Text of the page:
Today's poem is by Gary J. Whitehead


Years later, in spite of his weak knees,
he might have labored up that volcanic peak

to gaze upon the giant ribs
of this thing he’d built by hand, the ship

it was sailing into view as through the eyes
of some half-starved songbird looking for a place

to land. And because he’d hewn it,
he might have run his hand along a cubit,

the keel piece bleached as a bone
and smooth, breamed by many days beneath the sun.

There, above the treeline and below the snow,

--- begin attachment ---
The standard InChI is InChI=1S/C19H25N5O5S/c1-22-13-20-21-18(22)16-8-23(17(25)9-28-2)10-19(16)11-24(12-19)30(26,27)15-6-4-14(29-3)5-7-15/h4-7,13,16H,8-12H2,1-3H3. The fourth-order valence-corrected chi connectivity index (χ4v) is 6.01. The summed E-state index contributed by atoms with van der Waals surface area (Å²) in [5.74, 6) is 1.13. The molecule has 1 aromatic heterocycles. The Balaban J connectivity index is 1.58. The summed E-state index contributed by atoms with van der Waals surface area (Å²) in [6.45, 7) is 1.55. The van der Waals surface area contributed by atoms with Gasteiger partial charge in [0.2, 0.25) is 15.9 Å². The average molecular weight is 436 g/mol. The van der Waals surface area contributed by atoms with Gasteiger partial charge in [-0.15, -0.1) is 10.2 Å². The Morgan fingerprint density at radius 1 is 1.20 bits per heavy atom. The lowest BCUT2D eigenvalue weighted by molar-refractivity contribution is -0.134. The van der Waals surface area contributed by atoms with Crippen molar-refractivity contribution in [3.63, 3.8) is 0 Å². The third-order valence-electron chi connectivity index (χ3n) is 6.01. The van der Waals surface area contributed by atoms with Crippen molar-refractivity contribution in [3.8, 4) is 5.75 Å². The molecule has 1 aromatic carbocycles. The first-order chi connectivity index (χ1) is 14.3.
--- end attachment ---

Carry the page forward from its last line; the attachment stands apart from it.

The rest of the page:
unsteady on his feet, fatigued, the ship he knew

reduced so, when, at its best
it had quartered all those pairs of beasts,

he would, no doubt, have reeled
not unlike the Lord seeing his failed

creation. What builder wouldn’t glance
between the ruined futtocks and apprehend in the distance

mud structures; smoke of cookfires; shapes
of donkeys, dogs, goats, grazing sheep?

Above the green plateau there is always grief,
which, inspired, becomes the breath of life.

Copyright © 2013 Gary J. Whitehead All rights reserved
from A Glossary of Chickens
Princeton University Press
Reprinted by Verse Daily® with permission

Support Verse Daily
Sponsor Verse Daily!

Home    Archives   Web Weekly Features    About Verse Daily   FAQs  Submit to Verse Daily   Follow Verse Daily on Twitter

Copyright © 2002-2013 Verse Daily All Rights Reserved